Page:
“He’s young,” a group member said in praise of the senator. “He speaks his mind.”
Paul exposes the waste in government spending, the man argued, and has the strength to filibuster a Senate confirmation hearing.
“The fact that he talked for 13 hours,” the CPAC attendee said, “it’s outstanding.”
But the group members, like many young people who came to the conference, were loath to think about the forces behind politics. Many libertarians at CPAC recognized that Washington is corrupt but they don’t ask why. Paul’s budget plan is simple, quick and effortless, the men asserted. It does not require a deep understanding of Wall Street or a digestion of the figures pertaining to climate change.
“I don’t really care where the money’s coming from,” one of the men said when I asked him about corporate contributions, “as long as you have access to knowledge. Money in politics buys debate time. It doesn’t bother me, as long as we recognize that and speak up ourselves.”
Paul’s desire to cut spending in all sectors, lower taxes and abolish agencies, including the Federal Aviation Administration (he argues corporations can regulate air traffic themselves), is attractive to the younger generation of conservatives. It’s straightforward and does not deal with the nuances of economics.
When I asked the group members about regulation of corporate behavior in the derivatives market, for example, they were quick to change the subject. They are not experts, they said. They just have common sense.
“My friends were gung-ho Obama supporters,” Atkinson recalled, “and then they get a 2 percent tax hike on their payroll. They see it on their checks and all of a sudden Obama’s this bad guy.”
As corporate money flows out of the Republican Party and into the Democratic one—Obama raised almost $100 million more than Romney did in the 2012 election and $220 million more than John McCain in 2008—fiscal conservatives are quick to say that big government, which the mainstream media says is a Democratic virtue, is crushing personal and corporate influence. Many progressives attribute the Democrats’ success to their ability to edge out Republicans in corporate fundraising, whereas libertarians say the success is a result of a large PR campaign waged by the party itself.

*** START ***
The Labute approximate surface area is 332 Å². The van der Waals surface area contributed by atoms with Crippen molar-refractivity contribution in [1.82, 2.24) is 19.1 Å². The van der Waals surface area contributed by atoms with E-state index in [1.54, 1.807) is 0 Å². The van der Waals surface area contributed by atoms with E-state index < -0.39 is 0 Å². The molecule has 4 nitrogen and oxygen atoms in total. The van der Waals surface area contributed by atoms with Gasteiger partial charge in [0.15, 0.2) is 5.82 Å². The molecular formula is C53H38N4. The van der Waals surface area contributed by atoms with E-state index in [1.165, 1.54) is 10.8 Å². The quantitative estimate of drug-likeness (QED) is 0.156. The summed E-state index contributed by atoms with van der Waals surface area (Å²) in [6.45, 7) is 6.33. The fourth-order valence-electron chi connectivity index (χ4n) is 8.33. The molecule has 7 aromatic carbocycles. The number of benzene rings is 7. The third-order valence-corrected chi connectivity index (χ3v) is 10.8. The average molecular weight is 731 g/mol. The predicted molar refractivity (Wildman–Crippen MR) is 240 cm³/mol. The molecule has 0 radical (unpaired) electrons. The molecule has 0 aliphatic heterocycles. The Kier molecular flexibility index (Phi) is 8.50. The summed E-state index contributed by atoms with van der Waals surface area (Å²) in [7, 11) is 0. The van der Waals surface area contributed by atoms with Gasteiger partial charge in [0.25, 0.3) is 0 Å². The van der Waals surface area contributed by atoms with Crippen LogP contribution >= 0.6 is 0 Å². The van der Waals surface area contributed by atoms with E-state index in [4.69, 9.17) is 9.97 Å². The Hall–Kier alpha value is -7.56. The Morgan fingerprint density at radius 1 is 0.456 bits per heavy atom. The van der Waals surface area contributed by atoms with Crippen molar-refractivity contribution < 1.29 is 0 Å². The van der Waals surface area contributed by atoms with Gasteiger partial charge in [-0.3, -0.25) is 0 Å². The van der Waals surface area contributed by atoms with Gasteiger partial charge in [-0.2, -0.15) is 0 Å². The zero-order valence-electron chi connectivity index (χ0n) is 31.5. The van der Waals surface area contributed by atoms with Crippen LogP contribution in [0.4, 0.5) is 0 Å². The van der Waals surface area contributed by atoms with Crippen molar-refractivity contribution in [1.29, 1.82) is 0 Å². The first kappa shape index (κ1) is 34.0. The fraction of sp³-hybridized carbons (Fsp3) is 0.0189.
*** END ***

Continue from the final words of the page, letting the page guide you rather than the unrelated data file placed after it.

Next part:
Some libertarians at CPAC, for example, said that Democrats had taken control of the mainstream news media.
“There’s Comedy Central, CNN, NBC, ABC, CBS, Huffington Post, Politico on the left,” a man from the group said, “and then Fox News on the right.”
But behind the reporting are the media outlets’ major shareholders and advertisers, not the Democratic Party.
The true narrative—that laws are signed by politicians but shaped by corporations—is hidden and ignored by the libertarians. There is little talk of corporate benefits, subsidies and incentives. Taxpayer dollars, many say, are funding greedy government officials and agencies. The 2008 bailout becomes a federal ploy to take control of the banks, for example, not a taxpayer handout to financial industries that squandered away billions of dollars and then gave top executives large bonuses.
Libertarians, in the end, are fighting the good fight with faulty information. And there is plenty of corporate news to bolster that idea.
“Look,” Atkinson said about people like Rand Paul, “at least somebody is saying something.”